Knox v. Donnellon et al

Filing 5

ORDER summarily dismissing the complaint. Signed by District Judge Nancy G. Edmunds. (CBet)

Download PDF
UNITED STATES DISTRICT COURT EASTERN DISTRICT OF MICHIGAN SOUTHERN DIVISION RAYMONE KNOX, Plaintiff, v. CASE NO. 2:15-cv-12705 HON. NANCY G. EDMUNDS TIM DONNELLON, THE CITY OF PORT HURON, SERGEANT SZELOG, SERGEANT HILL, DOCTOR KROUSE, SARAH RUSSELL, and THE UNITED STATES OF AMERICA, Defendants. ________________________________________/ ORDER SUMMARILY DISMISSING THE COMPLAINT I. Introduction Plaintiff Raymone Knox has filed a pro se civil rights complaint under 42 U.S.C. § 1983. He appears to allege in his complaint that he is a federal detainee housed at the St. Clair County Jail in Port Huron, Michigan. The defendants are St. Clair County Sheriff Tim Donnellon; the city of Port Huron; Sergeants Szelog and Hill; Dr. Krouse; nurse Sarah Russell; and the United States of America. The complaint alleges that, when Plaintiff arrived at the St. Clair County Jail on May 8, 2015, he informed an intake nurse about his medical issues and the medications that he was taking. He explained to the nurse that he was required to take his medications with food to prevent his stomach from bleeding. The nurse responded that a doctor would see Plaintiff, and on June 2, 2015, Plaintiff received his medications(Naproxin, Geodon, and Cymbalta) with a bag of snacks to take with his medications. On June 11, 2015, defendant Sarah Russell informed Plaintiff that he should not be getting a snack bag because he was not taking Geodon. On June 14, 2015, a different nurse informed Plaintiff that he would no longer be receiving a snack bag. When Plaintiff replied that he needed food when taking Naproxin to avoid stomach bleeding, the nurse suggested that Plaintiff make a medical request. Plaintiff subsequently submitted a medical request to jail officials with a grievance. Sergeant Hill denied Plaintiff’s grievance on the basis that medical staff had said the snack bag was required for Geodon, but not Naproxin. Plaintiff requested a drug fact sheet to show that he was required to take food with Naproxin, but a nurse stated that Dr. Krouse instructed her not to give him the drug fact sheet. On June 23, 2015, Plaintiff spoke with Dr. Krouse, who informed Plaintiff that he could not give him a snack bag because that would mean he had to give a snack bag to everyone who took Naproxin. Plaintiff then filed another grievance, which Sergeant Szelog denied on the basis that, according to Sarah Russell, Dr. Krouse discontinued the snack bag because it was not needed. Plaintiff claims that Sheriff Tim Donnellon and the City of Port Huron have a duty to ensure that their employees are properly trained, and the United States of America has a duty to ensure that he is in a safe environment. He seeks money damages for alleged violations of his rights under the Eighth and Fourteenth Amendments to the United States Constitution. He also seeks to be transferred to another facility because he fears retaliation and lacks access to a library. 2 II. Legal Framework The Prison Litigation Reform Act of 1996 requires federal district courts to screen a prisoner’s complaint and to dismiss the complaint if it is frivolous, malicious, fails to state a claim for which relief can be granted, or seeks monetary relief from a defendant who is immune from such relief. 28 U.S.C. §§ 1915(e)(2)(B) and 1915A; Flanory v. Bonn, 604 F.3d 249, 252 (6th Cir. 2010); Smith v. Campbell, 250 F.3d 1032, 1036 (6th Cir. 2001). A complaint is frivolous if it lacks an arguable basis in law or in fact. Neitzke v. Williams, 490 U.S. 319, 325 (1989). “In determining whether a prisoner has failed to state a claim, [courts] construe his complaint in the light most favorable to him, accept his factual allegations as true, and determine whether he can prove any set of facts that would entitle him to relief.” Harbin-Bey v. Rutter, 420 F.3d 571, 575 (6th Cir. 2005). To prevail on a claim under 42 U.S.C. § 1983, a prisoner must prove “(1) that he . . . was deprived of a right secured by the Constitution or laws of the United States; and (2) that the deprivation was caused by a person acting under color of law.” Robertson v. Lucas, 753 F.3d 606, 614 (6th Cir. 2014). While a complaint “does not need detailed factual allegations,” the “[f]actual allegations must be enough to raise a right to relief above the speculative level on the assumption that all the allegations in the complaint are true (even if doubtful in fact).” Bell Atlantic Corp. v. Twombly, 550 U.S. 544, 555 (2007) (footnote and citations omitted). In other words, “a complaint must contain sufficient factual matter, accepted as true, ‘to state a claim to relief that is plausible on its face.’ ” Ashcroft v. Iqbal, 556 U.S. 662, 678 (2009) (quoting Twombly, 550 U.S. at 570). 3 “A claim has facial plausibility when the plaintiff pleads factual content that allows the court to draw the reasonable inference that the defendant is liable for the misconduct alleged.” Id. III. Analysis A. The Claim against Dr. Krouse and Nurse Sarah Russell Plaintiff alleges that the defendants have violated his Eighth Amendment right not to be subjected to cruel and unusual punishment. A prison doctor violates the Eighth Amendment when she exhibits “deliberate indifference to [the] serious medical needs” of a prisoner. Estelle [v. Gamble, 429 U.S. 97, 104 (1976)]. An Eighth Amendment claim has an objective component and a subjective component. Comstock v. McCrary, 273 F.3d 693, 702 (6th Cir. 2001). The objective component requires a plaintiff to prove a “sufficiently serious” medical need, and the subjective component requires a plaintiff to prove that the doctors had a “sufficiently culpable state of mind.” Farmer v. Brennan, 511 U.S. 825, 834, 114 S. Ct. 1970, 128 L. Ed. 2d 811 (1994) (internal quotation marks omitted). Santiago v. Ringle, 734 F.3d 585, 590 (6th Cir. 2013). To be liable under the subjective component of this test, the doctors need not act “for the very purpose of causing harm or with knowledge that harm will result,” id. at 835, but they must act with more than mere negligence, Miller v. Calhoun Cnty., 408 F.3d 803, 813 (6th Cir. 2005). . . . An official is deliberately indifferent where she (1) “subjectively perceived facts from which to infer substantial risk to the prisoner,” (2) “did in fact draw the inference,” and (3) “then disregarded that risk.” Comstock, 273 F.3d at 703 (citing Farmer, 511 U.S. at 837, 114 S.Ct. 1970). Id. at 591. Plaintiff’s bone of contention is that his snack bag was taken away despite the fact that he allegedly needs food when he takes his medication to prevent his stomach from bleeding. Dr. Krouse and Sarah Russell, however, determined that Plaintiff did not 4 need a snack bag with his medications. When, as here, “a prisoner has received some medical attention and the dispute is over the adequacy of the treatment, federal courts are generally reluctant to second guess medical judgments and to constitutionalize claims which sound in state tort law.” Westlake v. Lucas, 537 F.2d 857, 860 n.5 (6th Cir. 1976). Plaintiff’s allegations establish nothing more than a difference of opinion about whether he needed food when taking his medications. A medical decision not to order certain measures does not constitute cruel and unusual punishment, Estelle, 429 U.S. at 107, and a mere “difference in opinion between a prisoner and the medical staff about treatment does not state a cause of action.” Kirkham v. Wilkinson, 101 F. App’x 628, 630 (6th Cir. 2004). Plaintiff has not alleged that he suffered any ill effects after the defendants discontinued his snack bag, and he has not demonstrated that the defendants perceived a substantial risk to him without the snack bag and then disregarded the risk. Therefore, Plaintiff has not satisfied the subjective component of an Eighth Amendment claim, namely, a culpable state of mind. As such, his allegations under the Eighth Amendment fail to state a plausible claim for relief. B. The Claims against Sergeants Szelof and Hill and the United States Plaintiff alleges that Sergeants Szelof and Hill denied his grievances concerning the discontinuation of snack bags. The denial of administrative grievances is not a basis for holding a person liable under § 1983. Shehee v. Luttrell, 199 F.3d 295, 300 (6th Cir. 1999); Barnett v. Luttrell, 414 F. App’x 784, 787 (6th Cir. 2011). Consequently, Plaintiff has failed to state a plausible claim against defendants Szelof and Hill. As for Plaintiff’s attempt to hold the United States liable for not ensuring that he is confined in a 5 safe environment, “[t]he United States, as sovereign, is immune from suit” unless it consents to be sued. United States v. Sherwood, 312 U.S. 584, 586 (1941); see also FDIC v. Meyer, 510 U.S. 471, 475 (1994) (stating that, “[a]bsent a waiver, sovereign immunity shields the Federal Government and its agencies from suit. Sovereign immunity is jurisdictional in nature.”) (internal citations omitted). The United States has not consented to be sued in this § 1983 action and, therefore, it is immune from suit. C. The Claim against the Sheriff and the City Plaintiff alleges that Sheriff Donnellon and the City of Port Huron have a duty to make sure that their employees are properly trained and held accountable for any wrongdoing. It appears, however, that all the individual defendants are employed by St. Clair County, not the City of Port Huron. Thus, the City had no obligation to train the defendants or to hold them accountable for any wrongdoing. Sheriff Tim Donnellon, on the other hand, apparently supervises deputy sheriffs Szelof and Hill. But “a prerequisite of supervisory liability under § 1983 is unconstitutional conduct by a subordinate of the supervisor.” McQueen v. Beecher Community Schools, 433 F.3d 460, 470 (6th Cir. 2006). Szelof and Hill did not violate Plaintiff’s constitutional rights when they denied Plaintiff’s grievances on the basis of a medical opinion that Plaintiff did not need a snack bag with his medications. Furthermore, “a supervisory official’s failure to supervise, control or train the offending individual is not actionable unless the supervisor ‘either encouraged the specific incident of misconduct or in some other way directly participated in it.’ ” Sheehee v. Luttrell, 199 F.3d 295, 300 (6th Cir. 1999) (quoting Hays v. Jefferson County, 668 F.2d 869, 874 (6th Cir. 1982)). “At a minimum a plaintiff must show that the [supervisor] at least implicitly authorized, approved, or knowingly acquiesced in the unconstitutional conduct of the offending officers.” Id. (quoting Hays, 668 F.2d at 874). 6 Id. The facts as alleged in the complaint fail to show that defendant Donnellon encouraged any misconduct or had any involvement in the incidents about which Plaintiff complains. Therefore, Donnellon is not liable for Szelof and Hill’s conduct. IV. Conclusion For the reasons given above, Plaintiff’s request for money damages lacks an arguable basis in law and fails to state a plausible claim for which relief may be granted. The request for injunctive relief (a transfer to a different facility) is moot because records maintained by the Federal Bureau of Prisons on its official website indicate that Plaintiff currently is being housed in Detroit. See The Court therefore summarily dismisses the complaint (ECF No. 1) under 28 U.S.C. § 1915(e)(2)(B) and 28 U.S.C. § 1915A(b). An appeal from this decision would be frivolous and could not be taken in good faith. 28 U.S.C. § 1915(a)(3); Coppedge v. United States, 369 U.S. 438, 445 (1962). SO ORDERED. s/ Nancy G. Edmunds_ NANCY G. EDMUNDS UNITED STATES DISTRICT JUDGE Dated:10/8/15 7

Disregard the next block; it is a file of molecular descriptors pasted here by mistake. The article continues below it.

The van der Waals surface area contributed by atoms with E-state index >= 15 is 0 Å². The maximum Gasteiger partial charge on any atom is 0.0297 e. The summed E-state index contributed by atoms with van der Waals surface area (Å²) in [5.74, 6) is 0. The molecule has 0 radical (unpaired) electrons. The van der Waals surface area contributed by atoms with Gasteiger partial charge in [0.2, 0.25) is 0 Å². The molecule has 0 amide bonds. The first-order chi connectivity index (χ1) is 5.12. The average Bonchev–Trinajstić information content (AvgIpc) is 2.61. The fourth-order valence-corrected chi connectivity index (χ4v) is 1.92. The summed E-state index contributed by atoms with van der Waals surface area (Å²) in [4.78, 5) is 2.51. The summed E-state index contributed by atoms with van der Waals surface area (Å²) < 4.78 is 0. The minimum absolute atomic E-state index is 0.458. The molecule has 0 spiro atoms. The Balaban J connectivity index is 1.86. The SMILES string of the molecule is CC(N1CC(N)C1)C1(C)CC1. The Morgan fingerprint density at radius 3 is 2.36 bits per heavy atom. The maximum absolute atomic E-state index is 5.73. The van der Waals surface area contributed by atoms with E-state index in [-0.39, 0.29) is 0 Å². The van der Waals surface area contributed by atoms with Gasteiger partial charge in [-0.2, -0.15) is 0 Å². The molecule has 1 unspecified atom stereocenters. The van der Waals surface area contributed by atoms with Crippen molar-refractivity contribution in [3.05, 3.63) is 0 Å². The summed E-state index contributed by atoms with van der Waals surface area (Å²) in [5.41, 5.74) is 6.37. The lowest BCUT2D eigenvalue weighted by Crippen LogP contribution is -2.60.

Disclaimer: Justia Dockets & Filings provides public litigation records from the federal appellate and district courts. These filings and docket sheets should not be considered findings of fact or liability, nor do they necessarily reflect the view of Justia.

Why Is My Information Online?